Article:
The album was re-evaluated in the years following its original release, and is today seen as a landmark in Gaye's career. It was voted one of the greatest albums in music history by Mojo Magazine (1995) and Rolling Stone magazine's critics poll (500 Greatest Albums of All-Time) (2003), among others. This reassessment was influenced by the album's subsequent re-release. On February 15, 2008, Hip-O Select reissued Here, My Dear as a two-disc Expanded Edition including a song cut from the original album, "Ain't It Funny How Things Turn Around", which was remixed by funk legend Bootsy Collins. Disc two featured remastered and alternate versions of the songs from the album remixed by contemporary soul producers such as Salaam Remi, Questlove, Prince Paul, DJ Smash and others.
"It doesn't quite get you first time," Jay Kay told Q. "And a lot of the songs are quite similarly paced. It's almost like the same song being subtly changed ten different ways. A lot of it, lyrically, is about the break-up of his relationship. There's a track called 'Anger', which is lyrically really brilliant; and there's a track called 'Time To Get It Together' using, I think, a marimba, and it's just dreamy and lovely. He was a deep man at the time, but I think the charlie was eating him up. It's all about struggling and fighting, and you can feel it."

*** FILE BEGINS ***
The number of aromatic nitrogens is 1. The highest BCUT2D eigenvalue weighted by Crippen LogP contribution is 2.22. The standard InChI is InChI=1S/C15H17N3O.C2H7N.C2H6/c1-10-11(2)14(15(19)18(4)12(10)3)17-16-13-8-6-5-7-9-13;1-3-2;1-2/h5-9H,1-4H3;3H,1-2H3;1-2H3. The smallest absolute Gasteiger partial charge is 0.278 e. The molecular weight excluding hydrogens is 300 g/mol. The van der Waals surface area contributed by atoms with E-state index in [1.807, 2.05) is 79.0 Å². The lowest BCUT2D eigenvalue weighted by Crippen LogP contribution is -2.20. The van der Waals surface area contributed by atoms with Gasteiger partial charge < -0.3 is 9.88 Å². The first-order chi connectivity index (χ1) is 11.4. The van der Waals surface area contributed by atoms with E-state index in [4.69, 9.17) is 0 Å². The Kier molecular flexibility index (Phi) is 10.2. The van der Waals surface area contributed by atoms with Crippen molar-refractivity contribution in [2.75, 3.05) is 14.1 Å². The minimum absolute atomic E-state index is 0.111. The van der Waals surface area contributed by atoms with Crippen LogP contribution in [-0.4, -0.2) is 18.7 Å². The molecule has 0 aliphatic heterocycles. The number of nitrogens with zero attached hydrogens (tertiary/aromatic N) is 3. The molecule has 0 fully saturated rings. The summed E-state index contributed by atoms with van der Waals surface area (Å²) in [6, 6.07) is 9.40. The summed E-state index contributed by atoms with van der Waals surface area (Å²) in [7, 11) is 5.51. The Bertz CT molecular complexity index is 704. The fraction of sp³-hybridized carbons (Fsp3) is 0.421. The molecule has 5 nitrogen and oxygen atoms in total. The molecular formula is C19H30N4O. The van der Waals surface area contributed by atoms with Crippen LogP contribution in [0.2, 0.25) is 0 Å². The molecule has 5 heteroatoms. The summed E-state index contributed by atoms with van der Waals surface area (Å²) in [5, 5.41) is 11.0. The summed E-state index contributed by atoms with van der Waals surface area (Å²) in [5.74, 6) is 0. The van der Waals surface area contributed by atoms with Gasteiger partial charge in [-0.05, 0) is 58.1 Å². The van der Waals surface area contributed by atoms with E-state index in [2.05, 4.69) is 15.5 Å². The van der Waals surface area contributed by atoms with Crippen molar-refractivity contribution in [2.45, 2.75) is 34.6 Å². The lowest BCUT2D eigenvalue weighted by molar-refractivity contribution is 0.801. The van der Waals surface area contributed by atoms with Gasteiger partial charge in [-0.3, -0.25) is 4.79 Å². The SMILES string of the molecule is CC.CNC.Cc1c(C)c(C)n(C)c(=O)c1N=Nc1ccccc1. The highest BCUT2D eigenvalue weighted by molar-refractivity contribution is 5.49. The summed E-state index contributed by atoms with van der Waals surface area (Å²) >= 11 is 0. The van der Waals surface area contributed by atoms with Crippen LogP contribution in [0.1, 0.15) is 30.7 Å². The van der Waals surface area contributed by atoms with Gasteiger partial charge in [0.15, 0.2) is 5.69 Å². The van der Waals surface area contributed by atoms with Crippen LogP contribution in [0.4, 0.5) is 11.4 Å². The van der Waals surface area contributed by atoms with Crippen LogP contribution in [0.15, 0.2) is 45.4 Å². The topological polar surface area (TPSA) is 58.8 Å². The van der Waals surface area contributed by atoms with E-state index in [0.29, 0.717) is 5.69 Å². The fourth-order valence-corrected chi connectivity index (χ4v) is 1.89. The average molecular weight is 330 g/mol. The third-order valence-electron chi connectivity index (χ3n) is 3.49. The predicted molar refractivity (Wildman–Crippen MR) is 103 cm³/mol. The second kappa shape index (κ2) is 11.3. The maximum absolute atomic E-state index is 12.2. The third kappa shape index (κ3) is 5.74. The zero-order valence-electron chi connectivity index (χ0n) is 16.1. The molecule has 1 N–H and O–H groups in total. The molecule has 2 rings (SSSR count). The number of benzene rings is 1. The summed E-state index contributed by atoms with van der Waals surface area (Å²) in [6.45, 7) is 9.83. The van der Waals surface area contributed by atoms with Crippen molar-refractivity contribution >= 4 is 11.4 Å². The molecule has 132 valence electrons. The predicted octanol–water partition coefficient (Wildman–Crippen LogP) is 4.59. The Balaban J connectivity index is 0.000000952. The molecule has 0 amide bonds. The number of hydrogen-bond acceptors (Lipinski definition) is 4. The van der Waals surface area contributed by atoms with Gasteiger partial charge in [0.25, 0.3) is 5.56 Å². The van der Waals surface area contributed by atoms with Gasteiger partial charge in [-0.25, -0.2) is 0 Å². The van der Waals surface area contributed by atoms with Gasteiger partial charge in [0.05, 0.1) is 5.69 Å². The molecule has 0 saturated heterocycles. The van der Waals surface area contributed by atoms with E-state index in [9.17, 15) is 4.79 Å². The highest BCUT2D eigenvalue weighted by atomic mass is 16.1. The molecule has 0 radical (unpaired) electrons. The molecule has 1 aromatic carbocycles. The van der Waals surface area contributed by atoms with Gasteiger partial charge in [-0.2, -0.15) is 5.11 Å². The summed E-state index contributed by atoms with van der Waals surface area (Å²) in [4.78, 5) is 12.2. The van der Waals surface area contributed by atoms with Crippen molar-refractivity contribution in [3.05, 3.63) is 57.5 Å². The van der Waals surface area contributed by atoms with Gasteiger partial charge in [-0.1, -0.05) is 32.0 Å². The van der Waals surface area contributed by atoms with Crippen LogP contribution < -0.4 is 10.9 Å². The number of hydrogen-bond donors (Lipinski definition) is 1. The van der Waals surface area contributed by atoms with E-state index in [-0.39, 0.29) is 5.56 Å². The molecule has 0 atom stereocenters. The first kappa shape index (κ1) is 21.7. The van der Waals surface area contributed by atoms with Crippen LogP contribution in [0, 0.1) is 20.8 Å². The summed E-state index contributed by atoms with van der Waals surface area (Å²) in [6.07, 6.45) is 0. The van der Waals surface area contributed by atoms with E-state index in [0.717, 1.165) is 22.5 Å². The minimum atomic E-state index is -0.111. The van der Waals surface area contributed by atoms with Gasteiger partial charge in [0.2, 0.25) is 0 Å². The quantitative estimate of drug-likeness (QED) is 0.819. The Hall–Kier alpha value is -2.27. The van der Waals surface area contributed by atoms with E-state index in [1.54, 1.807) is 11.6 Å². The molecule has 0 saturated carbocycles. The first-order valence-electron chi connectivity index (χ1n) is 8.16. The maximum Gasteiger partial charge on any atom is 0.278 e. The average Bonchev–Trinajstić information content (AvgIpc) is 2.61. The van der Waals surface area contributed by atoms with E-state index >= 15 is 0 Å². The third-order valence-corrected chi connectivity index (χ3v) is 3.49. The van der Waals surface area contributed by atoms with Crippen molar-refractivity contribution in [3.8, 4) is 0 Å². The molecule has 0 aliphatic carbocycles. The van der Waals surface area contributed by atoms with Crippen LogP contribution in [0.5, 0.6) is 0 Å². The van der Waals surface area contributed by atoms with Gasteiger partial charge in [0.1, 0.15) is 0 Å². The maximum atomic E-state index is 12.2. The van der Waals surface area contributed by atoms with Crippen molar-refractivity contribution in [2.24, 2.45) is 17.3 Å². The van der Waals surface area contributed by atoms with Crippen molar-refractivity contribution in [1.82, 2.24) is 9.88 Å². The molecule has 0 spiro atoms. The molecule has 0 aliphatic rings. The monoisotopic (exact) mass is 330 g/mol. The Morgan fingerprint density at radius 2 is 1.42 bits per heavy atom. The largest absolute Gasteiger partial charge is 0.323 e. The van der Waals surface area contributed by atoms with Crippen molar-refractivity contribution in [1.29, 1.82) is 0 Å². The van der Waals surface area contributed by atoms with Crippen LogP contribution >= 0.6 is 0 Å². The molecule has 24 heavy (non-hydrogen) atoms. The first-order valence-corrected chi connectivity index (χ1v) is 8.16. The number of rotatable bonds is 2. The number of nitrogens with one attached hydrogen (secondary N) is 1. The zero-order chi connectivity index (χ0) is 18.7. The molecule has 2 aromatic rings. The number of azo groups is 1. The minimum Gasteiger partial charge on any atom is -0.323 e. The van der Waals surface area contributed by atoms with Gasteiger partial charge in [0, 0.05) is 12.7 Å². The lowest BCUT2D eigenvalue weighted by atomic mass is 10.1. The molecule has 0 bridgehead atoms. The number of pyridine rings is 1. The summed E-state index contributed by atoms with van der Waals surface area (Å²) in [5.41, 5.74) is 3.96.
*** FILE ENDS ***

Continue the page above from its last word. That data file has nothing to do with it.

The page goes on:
Track listing 
All songs written by Marvin Gaye except where noted.
Original LP 
- Side one
- "Here, My Dear" – 2:48
- "I Met a Little Girl" – 5:03
- "When Did You Stop Loving Me, When Did I Stop Loving You" – 6:17
- "Anger" (Delta Ashby, Gaye, Ed Townsend) – 4:04
- Side two
- "Is That Enough" – 7:47
- "Everybody Needs Love" (Ed Townsend, Gaye) – 5:48
- "Time to Get It Together" – 3:55
- Side three
- "Sparrow" (Ed Townsend, Gaye) – 6:12
- "Anna's Song" – 5:56
- "When Did You Stop Loving Me, When Did I Stop Loving You (Instrumental)" – 6:03
- Side four